TOKYO, May 30 (AP) – (Kyodo)—Japan will invite 32 U.S. high school students who are studying Japanese for a program in July to study the Japanese language and culture in memory of two American teachers who were killed in the March 11 earthquake and tsunami, Japanese officials said Monday.
In a speech at a symposium in Tokyo, Foreign Minister Takeaki Matsumoto referred to the program intended to nurture people who will serve as a bridge between Japan and the United States in the future. The program is in commemoration of English teachers Taylor Anderson, 24, and Montgomery Dickson, 26, who were taking part in the Japan Exchange and Teaching Program.
Anderson from Virginia and Dickson from Alaska were found dead in the cities of Ishinomaki in Miyagi Prefecture and Rikuzentakata in Iwate Prefecture, respectively.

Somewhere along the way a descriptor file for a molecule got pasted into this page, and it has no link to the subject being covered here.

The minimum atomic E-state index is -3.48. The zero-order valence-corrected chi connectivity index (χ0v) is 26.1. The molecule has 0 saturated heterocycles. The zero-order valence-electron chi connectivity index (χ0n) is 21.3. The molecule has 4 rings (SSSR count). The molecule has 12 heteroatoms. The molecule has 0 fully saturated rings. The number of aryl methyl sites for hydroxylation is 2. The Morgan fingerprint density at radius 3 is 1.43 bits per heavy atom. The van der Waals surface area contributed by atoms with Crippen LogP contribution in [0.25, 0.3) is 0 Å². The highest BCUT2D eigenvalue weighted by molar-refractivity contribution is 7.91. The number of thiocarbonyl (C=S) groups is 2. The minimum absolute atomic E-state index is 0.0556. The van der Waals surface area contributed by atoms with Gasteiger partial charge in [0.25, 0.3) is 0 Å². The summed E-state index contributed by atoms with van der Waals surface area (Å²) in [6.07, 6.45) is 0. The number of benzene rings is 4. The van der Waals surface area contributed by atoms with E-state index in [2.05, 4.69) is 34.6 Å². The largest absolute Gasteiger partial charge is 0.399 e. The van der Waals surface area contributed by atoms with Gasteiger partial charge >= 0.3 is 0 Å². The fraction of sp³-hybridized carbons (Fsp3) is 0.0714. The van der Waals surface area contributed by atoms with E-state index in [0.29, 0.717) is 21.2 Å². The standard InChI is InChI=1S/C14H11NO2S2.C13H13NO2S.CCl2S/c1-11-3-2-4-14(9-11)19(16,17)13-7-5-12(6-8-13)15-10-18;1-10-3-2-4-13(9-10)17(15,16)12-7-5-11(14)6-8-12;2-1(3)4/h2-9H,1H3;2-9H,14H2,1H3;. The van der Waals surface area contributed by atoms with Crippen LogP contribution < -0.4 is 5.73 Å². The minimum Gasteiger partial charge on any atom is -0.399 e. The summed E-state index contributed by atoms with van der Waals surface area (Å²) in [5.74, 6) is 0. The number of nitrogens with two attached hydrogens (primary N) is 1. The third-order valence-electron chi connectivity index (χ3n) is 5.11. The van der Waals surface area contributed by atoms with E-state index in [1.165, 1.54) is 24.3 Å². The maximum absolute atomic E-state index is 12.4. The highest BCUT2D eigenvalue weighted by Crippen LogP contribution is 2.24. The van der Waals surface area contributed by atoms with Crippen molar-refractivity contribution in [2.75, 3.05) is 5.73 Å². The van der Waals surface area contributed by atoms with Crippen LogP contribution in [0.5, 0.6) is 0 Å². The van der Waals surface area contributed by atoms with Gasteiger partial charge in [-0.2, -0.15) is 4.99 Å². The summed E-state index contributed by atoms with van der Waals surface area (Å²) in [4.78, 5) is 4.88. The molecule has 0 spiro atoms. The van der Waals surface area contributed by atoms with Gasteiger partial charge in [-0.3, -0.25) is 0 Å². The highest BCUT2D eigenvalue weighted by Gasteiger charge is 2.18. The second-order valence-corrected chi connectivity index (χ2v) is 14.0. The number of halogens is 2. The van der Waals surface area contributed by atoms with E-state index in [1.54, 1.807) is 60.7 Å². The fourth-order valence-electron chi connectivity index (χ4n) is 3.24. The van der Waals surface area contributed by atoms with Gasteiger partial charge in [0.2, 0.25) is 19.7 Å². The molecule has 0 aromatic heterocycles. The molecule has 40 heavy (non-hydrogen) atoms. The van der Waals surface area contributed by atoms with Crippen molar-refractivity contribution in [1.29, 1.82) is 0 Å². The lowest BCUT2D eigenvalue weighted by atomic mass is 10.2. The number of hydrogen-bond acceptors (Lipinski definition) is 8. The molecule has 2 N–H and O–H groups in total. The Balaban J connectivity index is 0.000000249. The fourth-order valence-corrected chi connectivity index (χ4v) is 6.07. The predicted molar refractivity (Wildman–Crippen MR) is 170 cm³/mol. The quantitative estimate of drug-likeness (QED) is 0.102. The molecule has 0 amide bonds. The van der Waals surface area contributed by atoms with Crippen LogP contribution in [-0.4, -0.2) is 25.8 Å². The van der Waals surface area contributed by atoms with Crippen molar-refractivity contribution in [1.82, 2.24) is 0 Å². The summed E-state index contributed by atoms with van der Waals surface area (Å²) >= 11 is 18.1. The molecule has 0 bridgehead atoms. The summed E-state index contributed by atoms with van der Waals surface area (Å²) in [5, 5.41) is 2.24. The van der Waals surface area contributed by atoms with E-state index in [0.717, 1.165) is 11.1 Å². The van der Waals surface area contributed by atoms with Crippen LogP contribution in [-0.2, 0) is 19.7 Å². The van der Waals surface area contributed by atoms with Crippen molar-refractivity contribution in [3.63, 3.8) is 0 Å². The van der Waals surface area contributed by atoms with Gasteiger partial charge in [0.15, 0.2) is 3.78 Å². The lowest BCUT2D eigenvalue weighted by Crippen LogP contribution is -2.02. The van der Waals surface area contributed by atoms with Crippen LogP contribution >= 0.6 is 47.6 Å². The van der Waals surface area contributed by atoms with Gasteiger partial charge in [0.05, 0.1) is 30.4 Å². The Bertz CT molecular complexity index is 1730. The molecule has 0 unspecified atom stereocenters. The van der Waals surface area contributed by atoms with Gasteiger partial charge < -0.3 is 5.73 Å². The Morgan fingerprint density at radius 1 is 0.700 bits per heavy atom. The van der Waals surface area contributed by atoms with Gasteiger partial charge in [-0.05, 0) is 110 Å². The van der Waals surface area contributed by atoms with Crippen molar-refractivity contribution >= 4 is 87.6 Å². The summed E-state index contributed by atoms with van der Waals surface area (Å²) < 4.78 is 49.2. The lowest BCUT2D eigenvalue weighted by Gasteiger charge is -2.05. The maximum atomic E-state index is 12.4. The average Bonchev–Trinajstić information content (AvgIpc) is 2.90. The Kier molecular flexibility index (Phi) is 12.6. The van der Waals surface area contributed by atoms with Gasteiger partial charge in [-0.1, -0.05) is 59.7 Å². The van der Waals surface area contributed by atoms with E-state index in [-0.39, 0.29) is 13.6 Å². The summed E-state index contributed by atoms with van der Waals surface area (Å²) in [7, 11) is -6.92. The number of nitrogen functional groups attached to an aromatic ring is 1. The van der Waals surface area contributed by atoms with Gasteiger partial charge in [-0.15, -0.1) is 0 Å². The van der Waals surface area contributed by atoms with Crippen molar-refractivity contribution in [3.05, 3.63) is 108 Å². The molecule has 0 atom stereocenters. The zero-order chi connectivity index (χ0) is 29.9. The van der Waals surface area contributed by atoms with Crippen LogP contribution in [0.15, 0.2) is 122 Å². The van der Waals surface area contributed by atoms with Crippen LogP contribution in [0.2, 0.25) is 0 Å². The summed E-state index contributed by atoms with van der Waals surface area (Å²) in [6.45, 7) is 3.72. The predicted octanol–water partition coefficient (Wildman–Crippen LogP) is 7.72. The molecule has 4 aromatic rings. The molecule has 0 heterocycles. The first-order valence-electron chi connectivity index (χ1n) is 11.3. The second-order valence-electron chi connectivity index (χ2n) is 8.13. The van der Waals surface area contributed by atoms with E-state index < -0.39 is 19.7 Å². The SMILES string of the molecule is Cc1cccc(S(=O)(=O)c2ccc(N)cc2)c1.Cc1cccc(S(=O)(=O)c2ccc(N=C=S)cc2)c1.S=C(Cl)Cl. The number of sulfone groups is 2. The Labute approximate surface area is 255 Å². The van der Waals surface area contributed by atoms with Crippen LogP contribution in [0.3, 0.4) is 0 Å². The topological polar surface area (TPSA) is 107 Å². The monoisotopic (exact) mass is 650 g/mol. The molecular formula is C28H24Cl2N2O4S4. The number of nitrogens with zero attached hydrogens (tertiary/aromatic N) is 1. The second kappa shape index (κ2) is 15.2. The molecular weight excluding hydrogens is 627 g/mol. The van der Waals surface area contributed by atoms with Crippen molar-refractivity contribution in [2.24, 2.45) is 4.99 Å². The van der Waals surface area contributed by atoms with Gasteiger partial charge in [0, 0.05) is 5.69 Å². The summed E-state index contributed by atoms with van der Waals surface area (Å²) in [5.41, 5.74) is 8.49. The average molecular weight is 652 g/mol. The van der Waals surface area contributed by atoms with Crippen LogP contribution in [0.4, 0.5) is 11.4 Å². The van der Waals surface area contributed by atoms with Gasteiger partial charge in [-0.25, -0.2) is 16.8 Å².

According to the government-linked Japan Foundation, organizer of the program, the 32 students selected from about 250 applicants in the United States will attend Japanese language lessons, take part in cultural events such as a drum performance and kimono dressing, and have exchanges with Japanese high school students in Osaka.
They will stay at the homes of the Osaka high school students during their stay in Japan on the two-week program. The program will run for five years starting this year, the Japan Foundation said.